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Road project sparking unprecedented ‘level of controversy’

Kaitlyn Clay, Staff Writer, [email protected]

“We have never had a project with this level of controversy before,” Kevin Russel, director of the Harrison County Highway Dept., said at Monday night’s Harrison County Council meeting.

Russel was speaking of a Community Crossings grant project for the highway department that was applied for in October of 2020.

The grant, for $1 million, is a 75-25 split, and Russel was requesting to use $400,000 from the highway department’s money to complete the project on Old Highway 111, with $200,000 coming from the Motor Vehicle Highway fund and the remaining $200,000 from the local road and street fund.

The council spent much of the meeting debating the request.

Richard Gerdon and Jennie Capelle both immediately expressed support. Gerdon said he supported it because, if the county were to turn this down, it could look bad on future grant applications, and Capelle said she believed this was a decision to be made by the county commissioners.

Other council members remained on the fence, however, with concerns ranging from funding issues to this grant only benefiting the first of three phases for the project to how the road was acquired from the state.

Councilman Kyle Nix said he had recently drove the stretch of road that would be redone as part of the project and there was no doubt in his mind that it needed work done to it.

“I want to support this project because of that road, but it’s hard when (the Indiana Dept. of Transportation) has neglected something for 70 years and it’s now just our problem because they gave it to us,” Nix said. “This has been a big struggle for me about this vote. I think we needed to take a year and look at finances, but we weren’t given that opportunity by it already being applied for after we voted not to apply.”

Russel told the council he believes this would not reflect positively on the county if they turned down this grant.

“At the heart of this issue, I think I can say the reason this happened is the commissioners and my team felt that we were doing good for the 600 people who use this road every day,” Russel said. “To the extent you think this isn’t good, I apologize for that, but the intent was to do good.”

After being reassured the money was there in the highway department’s funds to pay for the project, the council voted to approve the project 6-1, with council member Holli Castetter voting against.

Nix said there was “no way in hell” he would agree to start the second or third phase of this project within two years as he believes the county needed to prioritize stabilizing its riverboat funds immediately.

At a previous meeting, Sheriff Nick Smith requested the council approve $8,320 for body cameras and equipment for the four new police officers the county approved. However, he told the council Monday night he has since found dollars in the jail fund he can utilize for this.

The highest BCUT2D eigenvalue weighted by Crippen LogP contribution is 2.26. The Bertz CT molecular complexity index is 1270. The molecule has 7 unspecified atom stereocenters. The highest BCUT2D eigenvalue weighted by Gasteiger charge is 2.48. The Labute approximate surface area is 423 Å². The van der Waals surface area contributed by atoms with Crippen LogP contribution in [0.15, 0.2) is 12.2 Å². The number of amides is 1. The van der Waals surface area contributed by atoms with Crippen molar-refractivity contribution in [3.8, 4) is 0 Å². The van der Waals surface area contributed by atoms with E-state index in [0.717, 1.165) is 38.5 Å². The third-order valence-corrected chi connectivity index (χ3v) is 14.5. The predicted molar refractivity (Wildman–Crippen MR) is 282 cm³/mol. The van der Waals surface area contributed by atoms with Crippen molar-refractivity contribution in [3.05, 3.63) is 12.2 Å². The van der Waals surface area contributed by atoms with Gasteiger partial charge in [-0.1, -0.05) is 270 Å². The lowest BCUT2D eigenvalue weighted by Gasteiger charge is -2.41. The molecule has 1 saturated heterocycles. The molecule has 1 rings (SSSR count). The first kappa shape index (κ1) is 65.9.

So, Smith requested the council add $8,320 to its annual budget for the sheriff’s department, as this is money he is not positive will always be in the sheriff department’s funds as extra and would like it allocated to his department.

The council unanimously denied his initial request for the $8,320 for body cameras and made note to, instead, add that amount to the annual budget.

Also at the meeting, representatives of Leadership Harrison County detailed the 2021 class project. The class is working with Harrison County Hospital to bring a Sexual Assault Nurse Examiner (SANE) Program to the county.

With the completion of the program, registered nurses will have specialized education and clinical preparation in the medical forensic care of patients who have experienced sexual assault or abuse. Currently, Harrison County does not have a SANE program so victims of sexual assault or abuse needing forensic care must travel to Floyd County or to Louisville.

The class, which is hoping to raise $10,000, is nearing the $5,000 mark.

Julie Moorman, a member of the class and CEO/president of the Harrison County Community Foundation, encouraged the council and members of the community, if they felt compelled, to donate to the project at

Larry Shickles, superintendent of the Harrison County Parks Dept., asked the council for an additional $1,000. The money would go toward incentivizing sales staff during their follow-up sales calls.

Potentially, staff could have the opportunity to earn a portion of added sales they complete over the phone or extra nights, firewood or ice sales. The money would come out of the parks and recreation fund.

The council will vote on Shickles’ request at its next meeting, which is scheduled for Monday, April 26, at 7 p.m. at the government center in Corydon.